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The present state of Canadian politics is a result of a realignment on the right. It took about fifteen years to bring the bulk of the Reform/Canadian Alliance and Progressive Conservatives together in one party. This was by no means an easy task.

Until 2003 the Liberals were able to win enormous majorities because their opposition was fragmented. This probably contributed to the scandals which eventually led to them losing power to the new Conservatives.

Is the eventual reaction to unity on the right going to be greater co-operation on the centre-left?

Outsiders might see it as being in the interests of the Liberals and NDP to join forces, to secure a proportional representation system. I see no sign that either party actually wants to do that at the moment.

The problem may be that the Liberals are a party with a majoritarian ethos, who see themselves as the natural governing party of Canada. They were in power for most of the twentieth century. It is therefore natural for the Grits to assume that sooner or later things will return to normal with a Liberal administration being installed.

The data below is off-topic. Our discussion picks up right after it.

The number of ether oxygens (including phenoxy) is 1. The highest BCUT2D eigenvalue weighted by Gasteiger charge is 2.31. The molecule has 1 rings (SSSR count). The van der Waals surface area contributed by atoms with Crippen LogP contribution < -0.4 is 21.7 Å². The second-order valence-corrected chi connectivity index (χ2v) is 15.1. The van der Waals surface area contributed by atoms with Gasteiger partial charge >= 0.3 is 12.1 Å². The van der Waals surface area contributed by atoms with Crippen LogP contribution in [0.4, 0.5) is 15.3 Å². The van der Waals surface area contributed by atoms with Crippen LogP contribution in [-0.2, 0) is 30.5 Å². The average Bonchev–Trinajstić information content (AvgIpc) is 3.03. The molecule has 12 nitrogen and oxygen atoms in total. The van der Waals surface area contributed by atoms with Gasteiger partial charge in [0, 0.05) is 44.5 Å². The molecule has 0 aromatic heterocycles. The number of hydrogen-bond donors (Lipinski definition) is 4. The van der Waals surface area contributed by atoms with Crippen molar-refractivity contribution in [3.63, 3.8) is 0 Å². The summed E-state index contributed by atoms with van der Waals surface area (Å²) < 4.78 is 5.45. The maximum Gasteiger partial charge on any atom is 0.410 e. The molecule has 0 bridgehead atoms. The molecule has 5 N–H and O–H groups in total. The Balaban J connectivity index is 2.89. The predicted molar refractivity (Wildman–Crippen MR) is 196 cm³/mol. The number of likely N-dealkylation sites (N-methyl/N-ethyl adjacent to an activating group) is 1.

As with the British Liberals it may be that only after losing the status of being one of the two parties of government, they will adopt proportional representation. As with the British Labour Party, if the NDP became one of the two leading parties, they might lose all interest in proportional representation.

However if the current stalemate continues for many more Parliaments, Canadian politicians may realise that coalitions and electoral reform are necessary.

by Gary J on Sat Oct 18th, 2008 at 10:25:01 AM EST
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